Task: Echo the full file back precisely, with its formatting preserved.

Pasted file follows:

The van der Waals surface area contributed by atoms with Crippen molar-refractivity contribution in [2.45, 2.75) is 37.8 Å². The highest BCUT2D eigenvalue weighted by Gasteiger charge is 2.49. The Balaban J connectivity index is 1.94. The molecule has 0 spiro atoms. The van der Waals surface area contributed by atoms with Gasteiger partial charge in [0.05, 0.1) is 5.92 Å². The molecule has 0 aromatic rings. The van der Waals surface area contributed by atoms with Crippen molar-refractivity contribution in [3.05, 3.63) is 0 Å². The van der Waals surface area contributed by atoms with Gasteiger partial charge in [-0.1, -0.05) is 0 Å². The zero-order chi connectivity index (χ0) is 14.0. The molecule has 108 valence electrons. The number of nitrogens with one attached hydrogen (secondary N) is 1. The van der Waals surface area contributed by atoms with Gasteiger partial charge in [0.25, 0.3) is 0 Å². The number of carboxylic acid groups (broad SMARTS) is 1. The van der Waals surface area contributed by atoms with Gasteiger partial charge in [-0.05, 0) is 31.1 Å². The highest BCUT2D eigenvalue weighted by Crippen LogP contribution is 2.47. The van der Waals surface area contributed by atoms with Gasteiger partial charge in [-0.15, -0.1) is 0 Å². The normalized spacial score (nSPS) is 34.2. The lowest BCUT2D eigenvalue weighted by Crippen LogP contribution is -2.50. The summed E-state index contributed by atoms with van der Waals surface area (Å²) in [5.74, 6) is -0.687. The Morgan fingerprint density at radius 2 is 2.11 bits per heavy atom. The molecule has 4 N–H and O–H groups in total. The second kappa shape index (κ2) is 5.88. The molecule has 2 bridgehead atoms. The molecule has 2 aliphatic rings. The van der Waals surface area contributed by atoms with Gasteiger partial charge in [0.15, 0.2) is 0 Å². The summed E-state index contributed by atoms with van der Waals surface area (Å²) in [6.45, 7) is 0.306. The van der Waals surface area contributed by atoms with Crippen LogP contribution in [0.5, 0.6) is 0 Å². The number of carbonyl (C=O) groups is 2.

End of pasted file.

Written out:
The van der Waals surface area contributed by atoms with Crippen molar-refractivity contribution in [2.45, 2.75) is 37.8 Å². The highest BCUT2D eigenvalue weighted by Gasteiger charge is 2.49. The Balaban J connectivity index is 1.94. The molecule has 0 spiro atoms. The van der Waals surface area contributed by atoms with Gasteiger partial charge in [0.05, 0.1) is 5.92 Å². The molecule has 0 aromatic rings. The van der Waals surface area contributed by atoms with Crippen molar-refractivity contribution in [3.05, 3.63) is 0 Å². The van der Waals surface area contributed by atoms with Gasteiger partial charge in [-0.1, -0.05) is 0 Å². The zero-order chi connectivity index (χ0) is 14.0. The molecule has 108 valence electrons. The number of nitrogens with one attached hydrogen (secondary N) is 1. The van der Waals surface area contributed by atoms with Gasteiger partial charge in [0.25, 0.3) is 0 Å². The number of carboxylic acid groups (broad SMARTS) is 1. The van der Waals surface area contributed by atoms with Gasteiger partial charge in [-0.05, 0) is 31.1 Å². The highest BCUT2D eigenvalue weighted by Crippen LogP contribution is 2.47. The van der Waals surface area contributed by atoms with Gasteiger partial charge in [-0.15, -0.1) is 0 Å². The normalized spacial score (nSPS) is 34.2. The lowest BCUT2D eigenvalue weighted by Crippen LogP contribution is -2.50. The summed E-state index contributed by atoms with van der Waals surface area (Å²) in [5.74, 6) is -0.687. The Morgan fingerprint density at radius 2 is 2.11 bits per heavy atom. The molecule has 4 N–H and O–H groups in total. The second kappa shape index (κ2) is 5.88. The molecule has 2 bridgehead atoms. The molecule has 2 aliphatic rings. The van der Waals surface area contributed by atoms with Gasteiger partial charge in [0.15, 0.2) is 0 Å². The summed E-state index contributed by atoms with van der Waals surface area (Å²) in [6.45, 7) is 0.306. The van der Waals surface area contributed by atoms with Crippen LogP contribution in [0.5, 0.6) is 0 Å². The number of carbonyl (C=O) groups is 2.